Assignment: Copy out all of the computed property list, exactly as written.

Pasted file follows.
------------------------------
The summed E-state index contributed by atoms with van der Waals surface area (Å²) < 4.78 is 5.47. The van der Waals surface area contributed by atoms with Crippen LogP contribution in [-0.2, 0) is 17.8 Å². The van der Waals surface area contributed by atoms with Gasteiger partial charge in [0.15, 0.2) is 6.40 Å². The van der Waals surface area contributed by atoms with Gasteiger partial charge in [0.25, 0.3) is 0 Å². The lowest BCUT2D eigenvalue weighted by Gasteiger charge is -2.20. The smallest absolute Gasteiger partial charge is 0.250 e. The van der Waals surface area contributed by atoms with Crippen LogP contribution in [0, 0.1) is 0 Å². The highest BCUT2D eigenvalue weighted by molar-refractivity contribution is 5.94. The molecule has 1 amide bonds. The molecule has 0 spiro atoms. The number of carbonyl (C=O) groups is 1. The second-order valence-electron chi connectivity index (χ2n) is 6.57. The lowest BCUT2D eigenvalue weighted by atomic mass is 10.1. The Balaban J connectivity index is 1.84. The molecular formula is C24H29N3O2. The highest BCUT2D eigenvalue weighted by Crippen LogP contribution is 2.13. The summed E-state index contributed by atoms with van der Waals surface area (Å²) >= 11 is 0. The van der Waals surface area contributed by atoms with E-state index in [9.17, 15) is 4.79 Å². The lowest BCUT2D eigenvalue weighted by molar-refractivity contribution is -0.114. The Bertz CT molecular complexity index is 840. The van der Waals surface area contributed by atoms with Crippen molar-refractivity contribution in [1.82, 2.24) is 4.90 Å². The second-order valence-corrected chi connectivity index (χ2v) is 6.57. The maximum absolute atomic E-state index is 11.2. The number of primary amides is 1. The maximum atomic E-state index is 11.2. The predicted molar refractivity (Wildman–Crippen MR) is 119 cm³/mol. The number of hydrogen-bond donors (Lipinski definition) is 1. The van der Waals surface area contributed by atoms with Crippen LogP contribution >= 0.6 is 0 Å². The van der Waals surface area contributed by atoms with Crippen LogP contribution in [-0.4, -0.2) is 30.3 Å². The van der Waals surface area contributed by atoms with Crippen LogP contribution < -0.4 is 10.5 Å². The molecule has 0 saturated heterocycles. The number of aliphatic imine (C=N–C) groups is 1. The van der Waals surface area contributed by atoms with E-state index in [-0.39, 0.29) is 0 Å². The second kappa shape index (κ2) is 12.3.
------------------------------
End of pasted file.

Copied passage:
The summed E-state index contributed by atoms with van der Waals surface area (Å²) < 4.78 is 5.47. The van der Waals surface area contributed by atoms with Crippen LogP contribution in [-0.2, 0) is 17.8 Å². The van der Waals surface area contributed by atoms with Gasteiger partial charge in [0.15, 0.2) is 6.40 Å². The van der Waals surface area contributed by atoms with Gasteiger partial charge in [0.25, 0.3) is 0 Å². The lowest BCUT2D eigenvalue weighted by Gasteiger charge is -2.20. The smallest absolute Gasteiger partial charge is 0.250 e. The van der Waals surface area contributed by atoms with Crippen LogP contribution in [0, 0.1) is 0 Å². The highest BCUT2D eigenvalue weighted by molar-refractivity contribution is 5.94. The molecule has 1 amide bonds. The molecule has 0 spiro atoms. The number of carbonyl (C=O) groups is 1. The second-order valence-electron chi connectivity index (χ2n) is 6.57. The lowest BCUT2D eigenvalue weighted by atomic mass is 10.1. The Balaban J connectivity index is 1.84. The molecular formula is C24H29N3O2. The highest BCUT2D eigenvalue weighted by Crippen LogP contribution is 2.13. The summed E-state index contributed by atoms with van der Waals surface area (Å²) >= 11 is 0. The van der Waals surface area contributed by atoms with E-state index in [9.17, 15) is 4.79 Å². The lowest BCUT2D eigenvalue weighted by molar-refractivity contribution is -0.114. The Bertz CT molecular complexity index is 840. The van der Waals surface area contributed by atoms with Crippen molar-refractivity contribution in [1.82, 2.24) is 4.90 Å². The second-order valence-corrected chi connectivity index (χ2v) is 6.57. The maximum absolute atomic E-state index is 11.2. The number of primary amides is 1. The maximum atomic E-state index is 11.2. The predicted molar refractivity (Wildman–Crippen MR) is 119 cm³/mol. The number of hydrogen-bond donors (Lipinski definition) is 1. The van der Waals surface area contributed by atoms with Crippen LogP contribution >= 0.6 is 0 Å². The van der Waals surface area contributed by atoms with Crippen LogP contribution in [-0.4, -0.2) is 30.3 Å². The van der Waals surface area contributed by atoms with Crippen LogP contribution < -0.4 is 10.5 Å². The molecule has 0 saturated heterocycles. The number of aliphatic imine (C=N–C) groups is 1. The van der Waals surface area contributed by atoms with E-state index in [-0.39, 0.29) is 0 Å². The second kappa shape index (κ2) is 12.3.